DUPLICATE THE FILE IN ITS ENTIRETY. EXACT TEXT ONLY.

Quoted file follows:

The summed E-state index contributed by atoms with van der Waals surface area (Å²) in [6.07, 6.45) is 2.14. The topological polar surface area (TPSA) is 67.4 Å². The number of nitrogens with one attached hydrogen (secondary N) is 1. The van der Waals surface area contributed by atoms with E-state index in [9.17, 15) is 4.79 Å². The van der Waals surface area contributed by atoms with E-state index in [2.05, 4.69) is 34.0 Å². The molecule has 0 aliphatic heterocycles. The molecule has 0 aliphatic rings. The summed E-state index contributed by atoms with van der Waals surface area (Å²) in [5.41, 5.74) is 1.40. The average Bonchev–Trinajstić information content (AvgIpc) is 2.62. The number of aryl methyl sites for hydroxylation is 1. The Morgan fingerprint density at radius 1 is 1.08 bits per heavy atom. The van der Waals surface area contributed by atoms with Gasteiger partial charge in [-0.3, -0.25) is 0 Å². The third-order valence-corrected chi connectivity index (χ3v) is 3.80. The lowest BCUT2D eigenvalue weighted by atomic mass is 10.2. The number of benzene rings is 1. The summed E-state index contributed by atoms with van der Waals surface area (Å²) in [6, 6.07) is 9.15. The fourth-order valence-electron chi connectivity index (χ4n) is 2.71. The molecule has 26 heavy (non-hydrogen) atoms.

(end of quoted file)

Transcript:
The summed E-state index contributed by atoms with van der Waals surface area (Å²) in [6.07, 6.45) is 2.14. The topological polar surface area (TPSA) is 67.4 Å². The number of nitrogens with one attached hydrogen (secondary N) is 1. The van der Waals surface area contributed by atoms with E-state index in [9.17, 15) is 4.79 Å². The van der Waals surface area contributed by atoms with E-state index in [2.05, 4.69) is 34.0 Å². The molecule has 0 aliphatic heterocycles. The molecule has 0 aliphatic rings. The summed E-state index contributed by atoms with van der Waals surface area (Å²) in [5.41, 5.74) is 1.40. The average Bonchev–Trinajstić information content (AvgIpc) is 2.62. The number of aryl methyl sites for hydroxylation is 1. The Morgan fingerprint density at radius 1 is 1.08 bits per heavy atom. The van der Waals surface area contributed by atoms with Gasteiger partial charge in [-0.3, -0.25) is 0 Å². The third-order valence-corrected chi connectivity index (χ3v) is 3.80. The lowest BCUT2D eigenvalue weighted by atomic mass is 10.2. The number of benzene rings is 1. The summed E-state index contributed by atoms with van der Waals surface area (Å²) in [6, 6.07) is 9.15. The fourth-order valence-electron chi connectivity index (χ4n) is 2.71. The molecule has 26 heavy (non-hydrogen) atoms.